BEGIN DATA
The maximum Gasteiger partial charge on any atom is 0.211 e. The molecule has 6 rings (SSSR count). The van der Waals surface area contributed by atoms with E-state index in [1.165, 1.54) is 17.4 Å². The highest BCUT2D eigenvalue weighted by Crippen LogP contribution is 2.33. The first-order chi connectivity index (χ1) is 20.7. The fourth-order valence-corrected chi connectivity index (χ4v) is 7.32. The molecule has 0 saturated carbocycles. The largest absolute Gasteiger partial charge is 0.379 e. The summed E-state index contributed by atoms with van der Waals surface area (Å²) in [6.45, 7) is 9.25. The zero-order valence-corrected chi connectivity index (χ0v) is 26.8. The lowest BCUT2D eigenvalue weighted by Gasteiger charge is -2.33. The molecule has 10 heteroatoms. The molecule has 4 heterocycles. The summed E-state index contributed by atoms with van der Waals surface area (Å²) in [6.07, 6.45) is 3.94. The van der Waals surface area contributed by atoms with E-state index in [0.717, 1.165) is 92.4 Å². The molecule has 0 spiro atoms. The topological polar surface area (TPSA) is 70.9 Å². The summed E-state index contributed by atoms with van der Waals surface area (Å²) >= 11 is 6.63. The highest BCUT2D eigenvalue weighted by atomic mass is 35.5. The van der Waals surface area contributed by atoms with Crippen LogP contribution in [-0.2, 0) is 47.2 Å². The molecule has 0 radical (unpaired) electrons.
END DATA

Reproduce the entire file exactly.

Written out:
The maximum Gasteiger partial charge on any atom is 0.211 e. The molecule has 6 rings (SSSR count). The van der Waals surface area contributed by atoms with E-state index in [1.165, 1.54) is 17.4 Å². The highest BCUT2D eigenvalue weighted by Crippen LogP contribution is 2.33. The first-order chi connectivity index (χ1) is 20.7. The fourth-order valence-corrected chi connectivity index (χ4v) is 7.32. The molecule has 0 saturated carbocycles. The largest absolute Gasteiger partial charge is 0.379 e. The summed E-state index contributed by atoms with van der Waals surface area (Å²) in [6.45, 7) is 9.25. The zero-order valence-corrected chi connectivity index (χ0v) is 26.8. The lowest BCUT2D eigenvalue weighted by Gasteiger charge is -2.33. The molecule has 10 heteroatoms. The molecule has 4 heterocycles. The summed E-state index contributed by atoms with van der Waals surface area (Å²) in [6.07, 6.45) is 3.94. The van der Waals surface area contributed by atoms with E-state index in [0.717, 1.165) is 92.4 Å². The molecule has 0 spiro atoms. The topological polar surface area (TPSA) is 70.9 Å². The summed E-state index contributed by atoms with van der Waals surface area (Å²) >= 11 is 6.63. The highest BCUT2D eigenvalue weighted by atomic mass is 35.5. The van der Waals surface area contributed by atoms with Crippen LogP contribution in [-0.2, 0) is 47.2 Å². The molecule has 0 radical (unpaired) electrons.